Nielsen research has found almost half of Australian consumers wish there were more “all natural” food products on supermarket shelves.
A reflection of the way the question was asked.
Would you like all natural food products that contained dangerous microorganisms?
The findings from the Global Health and Ingredient Sentiment Survey show Australians are adopting a “back-to-basics mindset”, focusing on simple ingredients says Nielsen.
Close to nine in 10 respondents said they avoid specific ingredients because they believe them to be harmful to their own or their family’s health, while six in 10 consumers said they are concerned about the long-term health impact of artificial ingredients in their diet.
“Informed and savvy consumers are demanding more from the foods they eat and are happy to pay more if they believe it is better for them,” said Michael Elam-Rye, associate director – retail at Nielsen.
They are not informed; they are responding to what grocery stores, TV, the Internet and friends tell them.
But in a Donald Trump era, it’s a fact-free world.
Trump won because he told people what they wanted to hear.
People embrace natural foods and are anti-vaccine because someone is telling them what they want to hear.
And it’s big bucks for the purveyors of food porn – farmers, processors, retailers – especially retailers – and media outlets that make a buck telling people what they want to hear.
I get it. I’ve always said – since I was about 20-years-old – getting attention in the public domain is a mixture of style and substance. Scientists can work on their style, everyone else can work on their substance (and just because you eat does not make you an expert).
But substance has to win out, about 60-40.
It’s a peculiarity that society expects bridges and other engineering feats, along with medicine, to be exceeding current and revolutionary, yet many expect to produce food as in the old days.
It’s not peculiar: it’s advertising, messaging and manipulation.
John Defore writes about a new documentary Food Evolution, which defends the place of genetically engineered food in agriculture.
Neil deGrasse Tyson – who seamlessly blends the 60-40 suggestion of substance over style – and director Scott Hamilton Kennedy challenge enviro-activist orthodoxy, much in the same way I’ve been doing for 30 years.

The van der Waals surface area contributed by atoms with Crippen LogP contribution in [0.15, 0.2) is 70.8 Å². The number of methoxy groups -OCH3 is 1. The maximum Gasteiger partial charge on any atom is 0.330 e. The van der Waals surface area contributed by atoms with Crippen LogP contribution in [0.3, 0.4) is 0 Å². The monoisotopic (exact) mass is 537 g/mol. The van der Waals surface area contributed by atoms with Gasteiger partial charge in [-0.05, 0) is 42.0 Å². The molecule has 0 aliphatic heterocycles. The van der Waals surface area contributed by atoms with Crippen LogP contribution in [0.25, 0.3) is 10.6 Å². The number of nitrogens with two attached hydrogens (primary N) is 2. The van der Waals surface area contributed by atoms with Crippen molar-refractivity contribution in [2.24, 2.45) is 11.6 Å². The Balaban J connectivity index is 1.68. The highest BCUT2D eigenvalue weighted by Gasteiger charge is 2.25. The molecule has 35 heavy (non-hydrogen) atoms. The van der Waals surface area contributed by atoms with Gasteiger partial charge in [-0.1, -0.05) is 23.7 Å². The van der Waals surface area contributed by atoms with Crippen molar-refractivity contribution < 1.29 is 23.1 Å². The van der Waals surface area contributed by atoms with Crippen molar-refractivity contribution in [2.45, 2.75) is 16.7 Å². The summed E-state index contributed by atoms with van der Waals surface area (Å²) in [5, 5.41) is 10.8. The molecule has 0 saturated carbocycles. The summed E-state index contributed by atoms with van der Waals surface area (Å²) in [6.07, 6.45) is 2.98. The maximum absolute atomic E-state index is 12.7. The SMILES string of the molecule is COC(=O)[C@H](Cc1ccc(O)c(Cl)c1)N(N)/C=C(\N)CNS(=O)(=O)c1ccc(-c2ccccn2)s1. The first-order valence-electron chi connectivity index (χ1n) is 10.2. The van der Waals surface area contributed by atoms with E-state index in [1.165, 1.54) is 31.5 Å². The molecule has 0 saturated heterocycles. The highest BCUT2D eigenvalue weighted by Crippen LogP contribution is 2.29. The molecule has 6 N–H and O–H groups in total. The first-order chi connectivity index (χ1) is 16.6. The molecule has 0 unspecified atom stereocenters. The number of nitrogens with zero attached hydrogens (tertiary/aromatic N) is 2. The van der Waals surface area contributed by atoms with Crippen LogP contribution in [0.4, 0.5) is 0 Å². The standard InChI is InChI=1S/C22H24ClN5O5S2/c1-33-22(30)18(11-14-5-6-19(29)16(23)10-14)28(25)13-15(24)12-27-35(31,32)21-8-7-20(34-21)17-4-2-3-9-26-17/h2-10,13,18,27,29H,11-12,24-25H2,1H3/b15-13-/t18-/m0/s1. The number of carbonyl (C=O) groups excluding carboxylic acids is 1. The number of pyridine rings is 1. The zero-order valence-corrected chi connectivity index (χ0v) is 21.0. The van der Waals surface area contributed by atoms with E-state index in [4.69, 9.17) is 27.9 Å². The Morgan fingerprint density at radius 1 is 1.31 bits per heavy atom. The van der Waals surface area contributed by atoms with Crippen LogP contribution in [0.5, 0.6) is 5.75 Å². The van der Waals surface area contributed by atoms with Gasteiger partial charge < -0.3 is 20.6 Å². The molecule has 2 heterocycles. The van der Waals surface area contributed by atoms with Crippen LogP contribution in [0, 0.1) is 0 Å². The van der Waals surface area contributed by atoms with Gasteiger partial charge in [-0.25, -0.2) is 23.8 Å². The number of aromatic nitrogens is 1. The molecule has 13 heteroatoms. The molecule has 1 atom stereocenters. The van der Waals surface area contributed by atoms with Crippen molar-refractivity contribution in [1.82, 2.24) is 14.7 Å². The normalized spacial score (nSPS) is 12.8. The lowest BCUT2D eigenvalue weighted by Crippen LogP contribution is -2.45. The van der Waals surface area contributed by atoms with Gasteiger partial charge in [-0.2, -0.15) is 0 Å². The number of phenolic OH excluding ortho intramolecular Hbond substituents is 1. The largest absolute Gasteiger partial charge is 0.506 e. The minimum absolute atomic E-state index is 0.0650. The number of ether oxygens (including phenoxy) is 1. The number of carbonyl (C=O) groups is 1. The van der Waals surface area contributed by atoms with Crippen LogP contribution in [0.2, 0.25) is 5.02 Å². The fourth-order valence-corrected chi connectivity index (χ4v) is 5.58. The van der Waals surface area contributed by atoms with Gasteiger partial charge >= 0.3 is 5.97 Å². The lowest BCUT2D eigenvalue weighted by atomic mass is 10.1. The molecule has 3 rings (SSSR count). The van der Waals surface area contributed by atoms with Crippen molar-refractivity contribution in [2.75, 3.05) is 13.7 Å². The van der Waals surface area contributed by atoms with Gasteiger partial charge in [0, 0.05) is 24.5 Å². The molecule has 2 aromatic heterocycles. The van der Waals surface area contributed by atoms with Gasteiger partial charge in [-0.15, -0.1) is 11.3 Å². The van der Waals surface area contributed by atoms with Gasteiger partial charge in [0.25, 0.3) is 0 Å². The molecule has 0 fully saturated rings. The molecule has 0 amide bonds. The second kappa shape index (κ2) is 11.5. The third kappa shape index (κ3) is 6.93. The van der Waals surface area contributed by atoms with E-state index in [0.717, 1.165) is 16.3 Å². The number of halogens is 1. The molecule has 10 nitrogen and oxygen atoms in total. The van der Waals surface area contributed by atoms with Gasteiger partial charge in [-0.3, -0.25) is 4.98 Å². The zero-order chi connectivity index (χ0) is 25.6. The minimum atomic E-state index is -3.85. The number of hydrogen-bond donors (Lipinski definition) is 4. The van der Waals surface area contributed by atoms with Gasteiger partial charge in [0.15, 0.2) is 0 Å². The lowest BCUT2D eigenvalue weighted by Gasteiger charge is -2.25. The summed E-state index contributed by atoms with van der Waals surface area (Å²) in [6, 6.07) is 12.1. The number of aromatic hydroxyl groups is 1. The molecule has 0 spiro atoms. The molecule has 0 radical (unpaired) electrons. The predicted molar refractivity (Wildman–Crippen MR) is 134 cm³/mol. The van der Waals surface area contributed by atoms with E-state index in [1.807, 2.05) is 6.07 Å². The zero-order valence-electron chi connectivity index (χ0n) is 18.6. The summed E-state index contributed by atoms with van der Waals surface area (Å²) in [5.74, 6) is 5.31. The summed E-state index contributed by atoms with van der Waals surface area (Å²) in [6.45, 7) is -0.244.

But they’re more skilled at the style.
Food Evolution sounds on paper like it might be one of those hack-job rebuttals in which moneyed right-wing interests disguise propaganda as a documentary. Many on the left will likely dismiss it as such, which is a shame … the movie makes an excellent case against those who seek blanket prohibitions against genetically modified organisms — and … against those of us who support such bans just because we assume it’s the eco-conscious thing to do.
[I]t investigates the motives of some prominent anti-GMO activists — like those who are “very entrepreneurial,” finding ways to make money off fears the film believes are baseless, or like researcher Chuck Benbrook, whose work was financed by companies making billions from customers afraid of GMOs.
Hope bridges don’t start falling down because people want them more natural.
The folks who did the survey say, “This presents an opportunity for food manufacturers to increase share by offering and marketing products that are formulated with good-for-you ingredients, and an opportunity for retailers to trade consumers up with more premium priced products.”
Tell lies. Bend rules. Make a buck.
Trump is the embodiment for the times.
Top 10 ingredients Australian consumers avoid:
Antibiotics/hormones in animals products
Foods with BPA packaging
Genetically modified foods
I avoid dangerous microorganisms, which sicken 1-out-of-8 people every year.
That’s a lot of barfing.
And it’s not on the list.